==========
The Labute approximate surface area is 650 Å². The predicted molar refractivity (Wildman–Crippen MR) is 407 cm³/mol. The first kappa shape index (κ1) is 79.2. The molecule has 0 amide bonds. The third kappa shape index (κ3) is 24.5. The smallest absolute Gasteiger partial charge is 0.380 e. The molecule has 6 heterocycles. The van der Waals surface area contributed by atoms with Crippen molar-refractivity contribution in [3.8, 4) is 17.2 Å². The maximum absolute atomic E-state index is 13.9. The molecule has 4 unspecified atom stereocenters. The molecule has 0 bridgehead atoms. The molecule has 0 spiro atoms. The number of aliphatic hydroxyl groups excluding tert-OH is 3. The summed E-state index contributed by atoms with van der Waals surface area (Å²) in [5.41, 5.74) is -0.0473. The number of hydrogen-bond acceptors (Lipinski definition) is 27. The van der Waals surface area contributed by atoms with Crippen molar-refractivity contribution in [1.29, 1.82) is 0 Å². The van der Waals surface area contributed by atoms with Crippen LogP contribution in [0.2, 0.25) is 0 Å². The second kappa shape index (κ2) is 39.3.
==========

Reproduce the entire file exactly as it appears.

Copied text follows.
The Labute approximate surface area is 650 Å². The predicted molar refractivity (Wildman–Crippen MR) is 407 cm³/mol. The first kappa shape index (κ1) is 79.2. The molecule has 0 amide bonds. The third kappa shape index (κ3) is 24.5. The smallest absolute Gasteiger partial charge is 0.380 e. The molecule has 6 heterocycles. The van der Waals surface area contributed by atoms with Crippen molar-refractivity contribution in [3.8, 4) is 17.2 Å². The maximum absolute atomic E-state index is 13.9. The molecule has 4 unspecified atom stereocenters. The molecule has 0 bridgehead atoms. The molecule has 0 spiro atoms. The number of aliphatic hydroxyl groups excluding tert-OH is 3. The summed E-state index contributed by atoms with van der Waals surface area (Å²) in [5.41, 5.74) is -0.0473. The number of hydrogen-bond acceptors (Lipinski definition) is 27. The van der Waals surface area contributed by atoms with Crippen molar-refractivity contribution in [1.29, 1.82) is 0 Å². The van der Waals surface area contributed by atoms with Crippen LogP contribution in [0.2, 0.25) is 0 Å². The second kappa shape index (κ2) is 39.3.